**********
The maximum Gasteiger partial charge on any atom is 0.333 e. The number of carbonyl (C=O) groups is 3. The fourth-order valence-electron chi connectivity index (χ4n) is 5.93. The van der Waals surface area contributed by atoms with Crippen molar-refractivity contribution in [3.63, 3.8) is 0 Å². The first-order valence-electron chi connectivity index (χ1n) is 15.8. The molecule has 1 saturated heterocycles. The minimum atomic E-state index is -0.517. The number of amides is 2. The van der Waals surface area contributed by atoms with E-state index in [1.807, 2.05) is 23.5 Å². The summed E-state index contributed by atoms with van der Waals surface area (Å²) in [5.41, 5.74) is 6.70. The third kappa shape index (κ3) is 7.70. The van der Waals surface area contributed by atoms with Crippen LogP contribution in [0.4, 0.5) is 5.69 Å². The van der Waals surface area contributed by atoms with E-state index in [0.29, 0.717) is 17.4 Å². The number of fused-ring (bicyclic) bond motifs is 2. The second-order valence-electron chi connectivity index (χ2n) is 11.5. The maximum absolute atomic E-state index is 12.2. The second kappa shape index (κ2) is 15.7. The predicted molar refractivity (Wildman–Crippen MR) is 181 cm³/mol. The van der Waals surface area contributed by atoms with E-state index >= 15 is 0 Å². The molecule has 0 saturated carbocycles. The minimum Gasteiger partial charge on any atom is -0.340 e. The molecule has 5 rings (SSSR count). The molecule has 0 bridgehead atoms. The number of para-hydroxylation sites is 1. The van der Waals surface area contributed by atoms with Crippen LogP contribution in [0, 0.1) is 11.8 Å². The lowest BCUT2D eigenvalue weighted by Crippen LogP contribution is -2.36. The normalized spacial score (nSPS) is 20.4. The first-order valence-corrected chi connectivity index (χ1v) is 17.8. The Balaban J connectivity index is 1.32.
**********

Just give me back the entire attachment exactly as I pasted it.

The maximum Gasteiger partial charge on any atom is 0.333 e. The number of carbonyl (C=O) groups is 3. The fourth-order valence-electron chi connectivity index (χ4n) is 5.93. The van der Waals surface area contributed by atoms with Crippen molar-refractivity contribution in [3.63, 3.8) is 0 Å². The first-order valence-electron chi connectivity index (χ1n) is 15.8. The molecule has 1 saturated heterocycles. The minimum atomic E-state index is -0.517. The number of amides is 2. The van der Waals surface area contributed by atoms with E-state index in [1.807, 2.05) is 23.5 Å². The summed E-state index contributed by atoms with van der Waals surface area (Å²) in [5.41, 5.74) is 6.70. The third kappa shape index (κ3) is 7.70. The van der Waals surface area contributed by atoms with Crippen LogP contribution in [0.4, 0.5) is 5.69 Å². The van der Waals surface area contributed by atoms with E-state index in [0.29, 0.717) is 17.4 Å². The number of fused-ring (bicyclic) bond motifs is 2. The second-order valence-electron chi connectivity index (χ2n) is 11.5. The maximum absolute atomic E-state index is 12.2. The second kappa shape index (κ2) is 15.7. The predicted molar refractivity (Wildman–Crippen MR) is 181 cm³/mol. The van der Waals surface area contributed by atoms with E-state index >= 15 is 0 Å². The molecule has 0 saturated carbocycles. The minimum Gasteiger partial charge on any atom is -0.340 e. The molecule has 5 rings (SSSR count). The molecule has 0 bridgehead atoms. The number of para-hydroxylation sites is 1. The van der Waals surface area contributed by atoms with Crippen LogP contribution in [0, 0.1) is 11.8 Å². The lowest BCUT2D eigenvalue weighted by Crippen LogP contribution is -2.36. The normalized spacial score (nSPS) is 20.4. The first-order valence-corrected chi connectivity index (χ1v) is 17.8. The Balaban J connectivity index is 1.32.